“The court found that Gatorade provided sufficient evidence of industry-wide use of the term ‘sports fuel’ to describe nutritional products. Gatorade’s disclaimer of ‘The Sports Fuel Company’ from its trademark registration further supported the court’s finding of fair use.”
The United States Court of Appeals for the Seventh Circuit last week ruled that well-known sports drink maker Gatorade’s use of the slogan, ““Gatorade The Sports Fuel Company” beginning in 2016 amounted to fair use under the Lanham Act and therefore did not violate SportFuel Inc.’s trademark rights.
Fueling Up For a Fight
SportFuel is a nutrition and wellness consulting company based in Chicago that holds two registered trademarks for “SportFuel.” Around 2013, Gatorade, a subsidiary of PepsiCo., began a rebranding effort that included public descriptions of its products as “sports fuels”. Gatorade registered a trademark for “Gatorade The Sports Fuel Company” in 2016 but disclaimed “The Sports Fuel Company” due to the U.S. Patent and Trademark Office’s (USPTO’s) notice that the phrase was descriptive of its products. However, the company continued to use the slogan.
SportFuel first sued Gatorade in August 2016, alleging trademark infringement and unfair competition under both the Lanham Act and Illinois law, and false designation of origin under the Lanham Act. Gatorade in part moved for summary judgment on the grounds that SportFuel had failed to provide evidence that allowed a jury to find a likelihood of confusion and that Gatorade’s use of “Sports Fuel” was a fair use under the Lanham Act.
Finding Fair Use
To raise the fair use defense successfully, Gatorade had to show that: (1) it did not use “Sports Fuel” as a trademark, (2) the use was descriptive of its goods, and (3) it used the mark fairly and in good faith. The district court determined that Gatorade met all three prongs, and SportFuel appealed to the Seventh Circuit.
In affirming the district court’s grant of summary judgment for Gatorade, the Seventh Circuit pointed to the visual aids pictured below, explaining that Gatorade’s use of the term “Sports Fuel” was not as a source indicator. The decision, authored by Circuit Judge Michael Stephen Kanne, said:
The products’ individual packaging and displays feature Gatorade’s house mark and G Bolt logo more prominently. Gatorade rarely uses the term “Sports Fuel” directly on product packaging, except for where the company labeled a “Sports Fuel Drink” with the term. Instead, it primarily features the slogan on in-store displays and other advertisements—appearing almost as a subtitle to the housemark.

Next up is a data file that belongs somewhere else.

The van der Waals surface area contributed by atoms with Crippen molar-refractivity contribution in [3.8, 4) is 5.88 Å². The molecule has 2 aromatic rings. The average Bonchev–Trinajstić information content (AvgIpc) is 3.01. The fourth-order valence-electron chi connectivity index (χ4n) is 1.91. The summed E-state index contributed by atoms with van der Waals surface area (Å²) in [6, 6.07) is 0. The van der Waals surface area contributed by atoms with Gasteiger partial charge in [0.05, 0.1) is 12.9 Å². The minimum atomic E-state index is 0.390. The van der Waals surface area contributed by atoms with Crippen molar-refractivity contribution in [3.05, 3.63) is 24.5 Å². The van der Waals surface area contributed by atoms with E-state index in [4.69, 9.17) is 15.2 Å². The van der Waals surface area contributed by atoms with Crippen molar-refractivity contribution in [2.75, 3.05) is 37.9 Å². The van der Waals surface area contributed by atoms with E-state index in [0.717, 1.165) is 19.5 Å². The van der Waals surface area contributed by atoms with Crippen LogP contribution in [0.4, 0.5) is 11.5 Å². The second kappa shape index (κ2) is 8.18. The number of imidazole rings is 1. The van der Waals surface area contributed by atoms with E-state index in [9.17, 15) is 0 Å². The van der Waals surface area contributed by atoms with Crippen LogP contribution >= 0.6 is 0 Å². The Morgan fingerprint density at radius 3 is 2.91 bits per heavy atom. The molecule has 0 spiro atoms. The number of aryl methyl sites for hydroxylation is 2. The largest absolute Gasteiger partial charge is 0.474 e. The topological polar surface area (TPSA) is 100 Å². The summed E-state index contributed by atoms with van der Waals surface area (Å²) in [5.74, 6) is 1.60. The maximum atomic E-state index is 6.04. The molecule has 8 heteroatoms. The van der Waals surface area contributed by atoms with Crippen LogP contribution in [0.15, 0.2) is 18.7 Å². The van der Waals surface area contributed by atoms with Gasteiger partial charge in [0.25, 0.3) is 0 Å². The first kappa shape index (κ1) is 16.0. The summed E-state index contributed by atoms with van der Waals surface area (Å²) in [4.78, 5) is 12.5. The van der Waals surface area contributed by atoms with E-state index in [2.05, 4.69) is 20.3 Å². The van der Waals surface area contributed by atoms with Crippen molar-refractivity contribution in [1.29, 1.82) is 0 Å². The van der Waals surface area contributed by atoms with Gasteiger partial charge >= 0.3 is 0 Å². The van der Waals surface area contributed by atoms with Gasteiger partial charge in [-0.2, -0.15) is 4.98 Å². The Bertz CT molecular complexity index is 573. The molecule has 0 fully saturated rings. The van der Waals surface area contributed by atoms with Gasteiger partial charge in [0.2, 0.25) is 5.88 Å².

On the second fair use prong, the Seventh Circuit agreed with the district court that Gatorade’s use of the slogan in question was descriptive, rather than suggestive. The court found that Gatorade provided sufficient evidence of industry-wide use of the term “sports fuel” to describe nutritional products. Gatorade’s disclaimer of “The Sports Fuel Company” from its trademark registration further supported the court’s finding. “The fair use defense is available against even incontestable trademarks,” said the court, further noting that the defense allows for use of otherwise trademarked language in a descriptive sense.
Bad Faith Arguments Rejected
Finally, the court was not convinced by SportFuel’s arguments that Gatorade was using the “Sports Fuel” slogan in bad faith. SportFuel claimed that factors including a disgruntled employee the two companies had in common, a lack of evidence on Gatorade’s part relating to its reasons for adopting the slogan, and evidence SportFuel claimed proved that Gatorade considered the slogan a trademark weighed in favor of a finding that Gatorade had acted in bad faith.
The court disagreed on all points and maintained that Gatorade’s use was merely descriptive, in good faith, and thus a fair use. “Gatorade’s stated purpose in adopting the challenged slogan was to help the company better describe its business and the products it sells,” concluded the court, adding:
Gatorade produced evidence demonstrating that the company and its employees view themselves as producers of sports fuels. Moreover, Gatorade both specifically disclaimed exclusive use of the phrase “The Sports Fuel Company” and prominently used its house mark and G Bolt logo in a manner distinct from the slogan.
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